I don't just mean electoral politics, but the politics of everyday life

This is even more true for political philosophy and the like... people who didn't get hooked on it in college aren't going to be interested in talking about it now. If anything you'll feel like you're always having to explain things or talk down to your friends...

It's a great way to strain friendships.

You should just make new friends with people who actually enjoy this stuff...
posted by wfrgms at 12:51 PM on August 18, 2008 [4 favorites]

I think the P-word scares people: they may well and truly think that you're obviously more well versed in formal capital-P Politics than they are, so why would they bother talking to you about it if they think you're not going to listen to their sheeple-like opinions? And really, very little of what happens in Washington - what people think of as politics - instantaneously and dramatically changes people's lives, so your friends may see the whole process as glacial and irrelevant.

I'd suggest doing - not discussing, but doing - things with them that are focused enough on an area of political life that doesn't break down by party lines (say, keeping the environment clean). Organize a beach cleanup, help a local school start a recycling club, go camping. You need not pass out pamphlets; the message you want them to hear - that being active in local politics actually can keep the environment clean - will come through when MegaConglomoCorp wants to pave over paradise and put up a parking lot and they find themselves signing petitions and writing letters to the editor.
posted by mdonley at 12:59 PM on August 18, 2008

My suggestion is to invite one or two over to watch a documentary, say Power of Nightmares, or the like. If that fails to spark a discussion then there isn't anything you can do, but in my experience watching docs like this sparks some very lively and interesting discussion.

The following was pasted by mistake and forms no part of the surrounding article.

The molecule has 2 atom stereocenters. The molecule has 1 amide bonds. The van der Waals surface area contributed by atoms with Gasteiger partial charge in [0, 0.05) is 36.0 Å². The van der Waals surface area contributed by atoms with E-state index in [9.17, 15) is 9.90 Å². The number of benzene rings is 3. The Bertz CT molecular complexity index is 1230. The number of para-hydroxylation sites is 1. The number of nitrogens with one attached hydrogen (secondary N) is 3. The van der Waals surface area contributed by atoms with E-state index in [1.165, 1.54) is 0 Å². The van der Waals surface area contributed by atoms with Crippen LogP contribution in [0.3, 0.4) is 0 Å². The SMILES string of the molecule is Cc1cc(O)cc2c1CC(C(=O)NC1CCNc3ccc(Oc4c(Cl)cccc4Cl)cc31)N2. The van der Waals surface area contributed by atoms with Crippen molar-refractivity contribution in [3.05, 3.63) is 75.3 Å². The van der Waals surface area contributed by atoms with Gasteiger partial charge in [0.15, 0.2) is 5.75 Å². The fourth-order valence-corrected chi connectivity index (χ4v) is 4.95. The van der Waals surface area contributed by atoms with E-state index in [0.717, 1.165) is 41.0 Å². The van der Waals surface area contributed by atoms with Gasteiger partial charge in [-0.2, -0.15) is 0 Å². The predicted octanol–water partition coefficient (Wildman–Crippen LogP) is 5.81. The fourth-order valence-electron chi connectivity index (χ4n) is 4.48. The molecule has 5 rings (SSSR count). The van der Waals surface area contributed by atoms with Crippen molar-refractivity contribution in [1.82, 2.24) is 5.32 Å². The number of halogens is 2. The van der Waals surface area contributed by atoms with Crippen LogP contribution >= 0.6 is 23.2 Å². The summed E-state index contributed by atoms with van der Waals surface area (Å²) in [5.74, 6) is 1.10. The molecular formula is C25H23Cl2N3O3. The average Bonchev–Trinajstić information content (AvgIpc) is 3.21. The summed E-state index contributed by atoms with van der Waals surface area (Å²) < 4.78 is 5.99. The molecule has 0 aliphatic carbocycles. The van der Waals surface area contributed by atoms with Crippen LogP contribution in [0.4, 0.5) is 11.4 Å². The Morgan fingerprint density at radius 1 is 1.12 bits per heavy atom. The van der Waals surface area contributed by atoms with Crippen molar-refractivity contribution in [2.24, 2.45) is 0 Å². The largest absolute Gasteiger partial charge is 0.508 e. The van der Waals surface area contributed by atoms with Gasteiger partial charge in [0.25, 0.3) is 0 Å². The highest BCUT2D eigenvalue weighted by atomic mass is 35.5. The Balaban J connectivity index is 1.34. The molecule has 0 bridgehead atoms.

posted by Vindaloo at 1:04 PM on August 18, 2008

"All politics is local." So said... Tip O'Neill (?). You can engage them by talking about things going on in Indianapolis. "What do you think about the new Wal-Mart that's going up?" "Can you believe how dirty the city water is?" "I hear there's a group trying to get our kids' textbooks to teach Creationism. What do you think about that?" Those are things they're familiar with and you can use their responses to gauge what they believe about issues such as the environment, education, zoning, church-state issues, imminent domain, etc. Then take it from there. Watch the Daily Show together over pizza and beer. You can help them see that politics doesn't have to be scary, boring, or whatever, and their opinions are just as valid as everyone else's.
posted by HotPatatta at 1:14 PM on August 18, 2008

In my group of friends, I am the politics guy (not least of all because I studied and now work in politics). When I first started getting really into politics years ago, I talked about it a lot with them, until I started to realise that it was shitting them for me to do so. I guess there's a reason people say never to talk about politics or religion in polite conversation. So I instead only talked about it with them when they ask me about it.

Which they do, quite often these days, because I am the politics guy. Like me, it sounds as though you've established you are the 'go-to' guy in your group for questions about politics, so when your friends feel like a political discussion, or have a question about politics or whatever, they'll come to you. That's when you get your political game-on, and I think you'll find it'll satisfy you more than if you tried to force a political conversation on them on a frequet basis.

As for talking about the politics of everyday life, I guess that's a bit easier. For example, if Jill gets her way over her husband Jack (again), you could make an interesting point about sexual politics. If Bob insults his best friend Roger, you could start a discussion about how interesting it is that males show affection for each other by insulting one another. But like electoral politics, you're still going to have to wait for the right moment to instigate this conversation.

One last thing. I've found that the key to keep people interested in such conversations, especially with non-political people, is to make sure you don't get too bogged down in political terms or higher-concept theories (unless they specifically ask for it). Keep it simple, and perhaps relate it to their own life, if you can.